In early December, internationally known peace activist Medea Benjamin visited Fresno State on her book tour to deliver an informative and timely talk focused on peace titled “Ukraine War and the Nuclear Threat.”
“I wish I didn’t have to be here today to speak on this subject,” she solemnly greeted the crowd of students, staff and community members at the Grosse Industrial Tech Building.
Looking across the room filled with anti-war posters, she declared: “It’s about time we end all the damn wars we have around the world.
“When I see your signs, ‘No to Nukes,’ it’s a reminder that, basically, people around the world have said ‘no’ to nukes—that’s why we have a treaty at the United Nations that bans nuclear weapons—and the only thing missing from that treaty is the nuclear weapons states to agree to it.”
She asked the group why that’s so and quickly responded, “It’s a huge business—a huge business.”
Benjamin’s assertion was poignant and timely as the U.S. military had just that morning unveiled its newest aircraft, the B-21 Raider, a nuclear bomber with the hefty price tag of $700 million—each. Benjamin reminded everyone that the aircraft was paid for by us, the taxpayers.
“For those of you who are students here in this room, we’re robbing your future when we allow our government to be doing things like this.”
Discussing the greedy financial incentives of war in Ukraine, its related enormous energy consumption and huge carbon output, and, of course, the horrible carnage and mass casualties, she said, “We understand that some people may disagree with the analysis of this conflict, but hopefully we can all agree that we must do whatever we can to bring this war to an end.”
Benjamin called on the media to promote the voice of peacemakers and encouraged faith leaders to stand up and be vocal for peace.
“We must act now to say ‘stop the bloodshed,’ ‘stop the bombing,’ ‘stop the madness,’” she urged. “We must work together to demand a ceasefire and negotiations, not world war.”
Who could disagree with such a passionate plea for peace? Surprisingly, one in the crowd did.
A woman in the back interrupted Benjamin, shouting “Propaganda!” and trying to drown out Benjamin’s voice. The woman got on stage, momentarily taking over the program. She directly addressed the audience with a lot of back-and-forth yelling from the crowd until she went silent and abruptly left.
Nevertheless, Benjamin was graceful and kind and even allowed the heckler to speak—demonstrating Benjamin’s authentic commitment to peace and dialogue. Without maligning the heckler, Benjamin told her that she was glad she was there and looked forward to a discussion after the talk.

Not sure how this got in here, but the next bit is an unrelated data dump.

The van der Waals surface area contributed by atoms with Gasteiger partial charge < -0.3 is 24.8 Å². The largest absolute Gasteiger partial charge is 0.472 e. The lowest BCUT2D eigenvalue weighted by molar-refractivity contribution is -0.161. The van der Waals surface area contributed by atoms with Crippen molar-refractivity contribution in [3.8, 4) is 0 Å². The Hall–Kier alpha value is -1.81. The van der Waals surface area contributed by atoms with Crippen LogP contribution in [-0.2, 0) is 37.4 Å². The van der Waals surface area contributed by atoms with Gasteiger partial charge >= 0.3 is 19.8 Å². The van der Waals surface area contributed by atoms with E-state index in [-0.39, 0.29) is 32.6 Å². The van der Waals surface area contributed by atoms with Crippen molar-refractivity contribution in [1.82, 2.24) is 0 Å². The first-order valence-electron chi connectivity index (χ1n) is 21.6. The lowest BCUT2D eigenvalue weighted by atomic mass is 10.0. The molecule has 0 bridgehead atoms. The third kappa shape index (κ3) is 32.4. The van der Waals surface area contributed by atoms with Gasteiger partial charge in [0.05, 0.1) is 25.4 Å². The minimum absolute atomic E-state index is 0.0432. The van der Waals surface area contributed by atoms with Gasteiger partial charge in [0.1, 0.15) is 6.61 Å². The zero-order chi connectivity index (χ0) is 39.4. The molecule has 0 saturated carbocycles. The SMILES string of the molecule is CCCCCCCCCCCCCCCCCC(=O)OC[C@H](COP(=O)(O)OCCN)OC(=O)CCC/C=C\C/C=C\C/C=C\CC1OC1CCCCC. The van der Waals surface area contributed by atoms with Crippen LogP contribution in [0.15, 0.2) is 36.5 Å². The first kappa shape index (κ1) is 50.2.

“We have different points of view, and we have to respect these points of view,” Benjamin said.
A peaceworker but not a pushover, Benjamin made clear her disdain for NATO. “I have been opposed to NATO since way before this war began.
“I have been part of a group called No to NATO that has European allies in it that say, ‘We don’t want to spend our money on militarization…we want to live in peace and cooperation with all the world, including Russia, including China…we want to find ways to negotiate and solve problems—we know that war is not the answer.’”
Benjamin underscored her point: “NATO is a dangerous militarist organization that has put its sights on weakening Russia because it really wants to go after China.” Benjamin sees the threat of NATO as a contributing factor to Russia’s current aggression in Ukraine.
She didn’t mince words about the United States and its allies.
“We in the U.S. are the biggest purveyor of violence in the world,” she said, echoing the words of Dr. Martin Luther King Jr. “And what we have to do is stop the militarization of our country and Western military alliances that cause conflicts around the world.”
The threat of a nuclear war is real, Benjamin noted. And it must be avoided at all costs. She repeated what JFK said after the 1962 missile crisis: “When you’re in a war with a nuclear power, never put your adversary in a position where they either face a humiliating retreat or the use of a nuclear weapon.”
“That’s where we are at this point,” she soberly told the crowd.
“We need to find a way to end the wars because it is ‘hurting our people’—that’s what the world is saying. For the majority of people in the world, what they’re saying is this war is hurting all of us,” Benjamin explained.
“End the damn war! Get to the negotiating table, find a solution,” she pleaded.
“Put the line in the Donbas wherever it’s going to be, and then let’s send in peacekeepers to keep the peace.”
Benjamin’s appearance was sponsored by Peace Fresno, which is dedicated to peace across the globe; Dr. Matthew Jendian, director of the Humanics Program at Fresno State; and several departments at Fresno State.
Coordinating the event was Dan Yaseen, a longtime Peace Fresno member, an anti-war and anti-empire activist, and host of Speaking Truth to Power on KFCF 88.1 FM. Yaseen had interviewed Benjamin on his October show and discussed her new book, War in Ukraine: Making Sense of a Senseless Conflict.
Jendian concluded the event with hopeful words: “We need each other to see ourselves. No one of us can look from the outside onto ourselves. It’s through dialogue and discussion we’ll come to the end of the war in Ukraine.”
Get involved locally with the international peace movement through Peace Fresno. E-mail firstname.lastname@example.org.